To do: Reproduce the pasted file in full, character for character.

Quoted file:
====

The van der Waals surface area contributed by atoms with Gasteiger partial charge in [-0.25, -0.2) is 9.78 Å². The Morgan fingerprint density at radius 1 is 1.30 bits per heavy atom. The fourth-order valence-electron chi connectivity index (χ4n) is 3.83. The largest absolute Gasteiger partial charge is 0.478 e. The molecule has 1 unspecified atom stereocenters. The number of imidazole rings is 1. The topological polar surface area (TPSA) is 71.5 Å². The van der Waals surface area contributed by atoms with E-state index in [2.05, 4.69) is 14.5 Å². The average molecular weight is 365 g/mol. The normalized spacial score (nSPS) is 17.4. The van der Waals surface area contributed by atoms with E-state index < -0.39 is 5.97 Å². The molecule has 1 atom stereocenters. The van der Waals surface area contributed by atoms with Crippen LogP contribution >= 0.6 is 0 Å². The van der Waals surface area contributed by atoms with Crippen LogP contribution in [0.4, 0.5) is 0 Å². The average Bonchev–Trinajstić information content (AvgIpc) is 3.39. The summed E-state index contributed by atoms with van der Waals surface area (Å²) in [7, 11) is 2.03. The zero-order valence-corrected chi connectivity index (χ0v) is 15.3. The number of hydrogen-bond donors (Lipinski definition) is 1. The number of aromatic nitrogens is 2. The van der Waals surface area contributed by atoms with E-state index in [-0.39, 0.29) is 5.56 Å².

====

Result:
The van der Waals surface area contributed by atoms with Gasteiger partial charge in [-0.25, -0.2) is 9.78 Å². The Morgan fingerprint density at radius 1 is 1.30 bits per heavy atom. The fourth-order valence-electron chi connectivity index (χ4n) is 3.83. The largest absolute Gasteiger partial charge is 0.478 e. The molecule has 1 unspecified atom stereocenters. The number of imidazole rings is 1. The topological polar surface area (TPSA) is 71.5 Å². The van der Waals surface area contributed by atoms with E-state index in [2.05, 4.69) is 14.5 Å². The average molecular weight is 365 g/mol. The normalized spacial score (nSPS) is 17.4. The van der Waals surface area contributed by atoms with E-state index < -0.39 is 5.97 Å². The molecule has 1 atom stereocenters. The van der Waals surface area contributed by atoms with Crippen LogP contribution >= 0.6 is 0 Å². The van der Waals surface area contributed by atoms with Crippen LogP contribution in [0.4, 0.5) is 0 Å². The average Bonchev–Trinajstić information content (AvgIpc) is 3.39. The summed E-state index contributed by atoms with van der Waals surface area (Å²) in [7, 11) is 2.03. The zero-order valence-corrected chi connectivity index (χ0v) is 15.3. The number of hydrogen-bond donors (Lipinski definition) is 1. The number of aromatic nitrogens is 2. The van der Waals surface area contributed by atoms with E-state index in [-0.39, 0.29) is 5.56 Å².